Far From Equal

UT student experienced discrimination during early days of integration

Barbara Smith Conrad
Barbara Smith Conrad (Source: Dolph Briscoe Center for American History)

On the day of the Brown v. Board of Education ruling in 1954, John Har­gis applied to UT. After registering in 1956, he became one of the first black students to receive an undergraduate degree from UT, in 1959. But while they were officially allowed to attend UT, the experience of Afri­can-American students was far from equal.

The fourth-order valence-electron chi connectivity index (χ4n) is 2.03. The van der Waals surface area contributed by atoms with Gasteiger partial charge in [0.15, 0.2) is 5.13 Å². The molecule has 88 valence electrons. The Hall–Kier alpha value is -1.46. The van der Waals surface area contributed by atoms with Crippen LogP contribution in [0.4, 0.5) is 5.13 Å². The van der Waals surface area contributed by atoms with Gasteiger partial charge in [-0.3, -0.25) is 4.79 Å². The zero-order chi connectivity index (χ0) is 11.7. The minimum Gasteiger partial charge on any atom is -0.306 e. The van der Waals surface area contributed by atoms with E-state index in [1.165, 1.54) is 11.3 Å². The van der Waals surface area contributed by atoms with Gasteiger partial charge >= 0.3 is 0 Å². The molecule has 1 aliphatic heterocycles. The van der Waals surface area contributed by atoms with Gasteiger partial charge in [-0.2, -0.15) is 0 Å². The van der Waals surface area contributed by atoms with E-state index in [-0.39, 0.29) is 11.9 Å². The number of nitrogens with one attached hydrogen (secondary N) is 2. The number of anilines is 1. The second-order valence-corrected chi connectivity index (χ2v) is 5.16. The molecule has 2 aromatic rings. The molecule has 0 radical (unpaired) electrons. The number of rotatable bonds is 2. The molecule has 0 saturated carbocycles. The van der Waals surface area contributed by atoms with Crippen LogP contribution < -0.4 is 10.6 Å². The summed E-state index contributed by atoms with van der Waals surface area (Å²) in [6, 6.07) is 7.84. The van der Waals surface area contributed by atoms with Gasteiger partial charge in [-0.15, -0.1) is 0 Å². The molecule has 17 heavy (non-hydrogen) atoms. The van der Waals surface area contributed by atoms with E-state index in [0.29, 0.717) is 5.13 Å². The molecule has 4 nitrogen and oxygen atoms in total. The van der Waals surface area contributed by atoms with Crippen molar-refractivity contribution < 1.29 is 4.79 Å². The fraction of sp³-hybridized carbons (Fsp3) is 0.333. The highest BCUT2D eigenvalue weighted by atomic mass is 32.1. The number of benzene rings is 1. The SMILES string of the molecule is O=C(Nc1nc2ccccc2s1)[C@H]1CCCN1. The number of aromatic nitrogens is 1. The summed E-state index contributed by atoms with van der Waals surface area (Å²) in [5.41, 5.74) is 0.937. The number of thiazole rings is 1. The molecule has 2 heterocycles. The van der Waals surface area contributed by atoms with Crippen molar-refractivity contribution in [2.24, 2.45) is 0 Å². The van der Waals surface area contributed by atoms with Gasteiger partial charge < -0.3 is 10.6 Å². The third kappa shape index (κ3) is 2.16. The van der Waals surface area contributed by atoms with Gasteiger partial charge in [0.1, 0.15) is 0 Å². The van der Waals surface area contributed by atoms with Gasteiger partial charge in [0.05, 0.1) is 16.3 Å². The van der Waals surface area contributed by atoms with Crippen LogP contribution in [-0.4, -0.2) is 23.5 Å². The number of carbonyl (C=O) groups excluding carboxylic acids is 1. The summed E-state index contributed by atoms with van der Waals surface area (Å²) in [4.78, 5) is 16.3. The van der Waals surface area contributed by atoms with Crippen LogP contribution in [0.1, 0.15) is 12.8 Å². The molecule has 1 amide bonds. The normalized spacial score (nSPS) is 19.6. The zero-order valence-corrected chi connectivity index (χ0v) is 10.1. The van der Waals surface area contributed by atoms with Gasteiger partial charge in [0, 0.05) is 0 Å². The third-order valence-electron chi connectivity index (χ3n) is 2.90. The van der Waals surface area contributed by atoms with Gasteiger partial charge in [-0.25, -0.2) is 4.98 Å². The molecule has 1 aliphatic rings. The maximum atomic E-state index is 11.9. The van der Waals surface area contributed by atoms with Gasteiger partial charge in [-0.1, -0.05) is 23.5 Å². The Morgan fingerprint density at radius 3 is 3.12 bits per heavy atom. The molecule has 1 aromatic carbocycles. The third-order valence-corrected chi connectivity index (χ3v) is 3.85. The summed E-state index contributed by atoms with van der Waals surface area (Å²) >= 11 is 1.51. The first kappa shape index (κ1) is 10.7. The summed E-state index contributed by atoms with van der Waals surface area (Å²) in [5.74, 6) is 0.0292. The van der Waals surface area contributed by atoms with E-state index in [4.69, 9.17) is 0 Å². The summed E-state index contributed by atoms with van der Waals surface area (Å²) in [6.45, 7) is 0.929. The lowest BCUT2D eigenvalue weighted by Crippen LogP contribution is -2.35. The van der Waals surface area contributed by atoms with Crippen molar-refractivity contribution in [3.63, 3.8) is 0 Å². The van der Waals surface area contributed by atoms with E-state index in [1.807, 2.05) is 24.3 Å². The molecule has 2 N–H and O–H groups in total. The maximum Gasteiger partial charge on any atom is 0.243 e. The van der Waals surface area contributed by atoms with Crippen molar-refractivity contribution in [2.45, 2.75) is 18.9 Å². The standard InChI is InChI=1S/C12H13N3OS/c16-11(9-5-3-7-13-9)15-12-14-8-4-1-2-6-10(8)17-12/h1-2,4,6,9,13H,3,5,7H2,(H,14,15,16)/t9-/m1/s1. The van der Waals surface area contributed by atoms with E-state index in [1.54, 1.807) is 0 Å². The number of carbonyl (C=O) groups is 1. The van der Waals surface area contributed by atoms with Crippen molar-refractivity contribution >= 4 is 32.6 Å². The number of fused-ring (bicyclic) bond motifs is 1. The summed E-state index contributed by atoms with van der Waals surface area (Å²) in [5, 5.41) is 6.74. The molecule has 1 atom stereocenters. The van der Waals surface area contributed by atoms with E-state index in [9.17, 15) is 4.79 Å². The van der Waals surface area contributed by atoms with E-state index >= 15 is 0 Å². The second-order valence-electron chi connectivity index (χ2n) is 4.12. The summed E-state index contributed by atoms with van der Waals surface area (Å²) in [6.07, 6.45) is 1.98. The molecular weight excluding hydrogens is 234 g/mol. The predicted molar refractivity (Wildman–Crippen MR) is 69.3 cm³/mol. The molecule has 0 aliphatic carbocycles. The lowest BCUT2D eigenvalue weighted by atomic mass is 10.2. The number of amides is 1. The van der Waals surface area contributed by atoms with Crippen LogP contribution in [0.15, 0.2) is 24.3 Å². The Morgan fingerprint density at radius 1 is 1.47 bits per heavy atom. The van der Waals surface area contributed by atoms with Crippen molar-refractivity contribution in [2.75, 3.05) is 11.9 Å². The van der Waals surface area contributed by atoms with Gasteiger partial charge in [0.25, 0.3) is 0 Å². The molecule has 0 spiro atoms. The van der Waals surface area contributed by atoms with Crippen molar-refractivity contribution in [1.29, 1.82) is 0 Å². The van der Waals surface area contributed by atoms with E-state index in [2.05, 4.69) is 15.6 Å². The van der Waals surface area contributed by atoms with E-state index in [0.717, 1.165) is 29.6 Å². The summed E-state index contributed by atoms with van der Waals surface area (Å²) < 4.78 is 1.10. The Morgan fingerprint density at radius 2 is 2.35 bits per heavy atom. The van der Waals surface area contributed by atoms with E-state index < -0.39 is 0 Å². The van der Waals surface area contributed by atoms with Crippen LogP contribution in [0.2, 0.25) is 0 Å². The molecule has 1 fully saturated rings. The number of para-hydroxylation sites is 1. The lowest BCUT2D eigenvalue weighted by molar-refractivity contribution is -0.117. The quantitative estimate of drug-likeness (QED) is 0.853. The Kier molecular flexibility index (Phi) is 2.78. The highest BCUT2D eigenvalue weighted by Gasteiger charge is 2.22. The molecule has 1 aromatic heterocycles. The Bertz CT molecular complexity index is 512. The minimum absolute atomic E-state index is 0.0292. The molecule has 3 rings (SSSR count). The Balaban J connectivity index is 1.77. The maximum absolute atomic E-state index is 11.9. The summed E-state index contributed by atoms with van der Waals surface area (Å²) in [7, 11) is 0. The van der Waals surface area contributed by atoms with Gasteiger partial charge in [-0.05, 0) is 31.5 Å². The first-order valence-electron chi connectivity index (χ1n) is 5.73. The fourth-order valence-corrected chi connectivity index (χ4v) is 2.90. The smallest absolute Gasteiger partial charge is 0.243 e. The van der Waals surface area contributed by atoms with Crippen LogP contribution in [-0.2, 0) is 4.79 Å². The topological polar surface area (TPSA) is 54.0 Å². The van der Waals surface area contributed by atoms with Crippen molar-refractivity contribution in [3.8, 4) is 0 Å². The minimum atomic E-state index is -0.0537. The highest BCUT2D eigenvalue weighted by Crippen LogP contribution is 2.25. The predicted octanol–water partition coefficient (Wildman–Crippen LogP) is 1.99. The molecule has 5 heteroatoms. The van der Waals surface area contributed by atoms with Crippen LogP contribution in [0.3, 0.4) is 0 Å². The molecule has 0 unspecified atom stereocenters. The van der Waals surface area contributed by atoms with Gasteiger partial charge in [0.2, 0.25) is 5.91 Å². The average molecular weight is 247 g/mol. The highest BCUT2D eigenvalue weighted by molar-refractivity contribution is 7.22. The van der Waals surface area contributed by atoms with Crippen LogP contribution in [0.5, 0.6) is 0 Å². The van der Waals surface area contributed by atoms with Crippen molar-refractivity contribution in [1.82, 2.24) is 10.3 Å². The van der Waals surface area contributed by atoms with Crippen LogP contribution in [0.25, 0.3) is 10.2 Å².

The story of Barbara Smith, one of UT's earliest black students, is one example. A talented performer, Smith auditioned for UT's 1957 production of the opera Dido and Aeneas, and was awarded the leading role of Dido, the Queen of Carthage, starring alongside Aeneas, Dido's lover, who was played by a white student. As rehearsals started, the controversy about the interracial relationship at the center of the romantic opera began to spread, escalating to the state Legislature, which advised the president of the university to remove Smith from the cast. The story made national news, and Harry Belafonte offered to underwrite Smith's studies at the college of her choice – but Smith chose to stay, and earned her Bachelor of Music in 1959. She went on to become a mezzo-soprano of international renown, and eventually earned awards and honors from the school and Legislature that had treated her so poorly in the first place.

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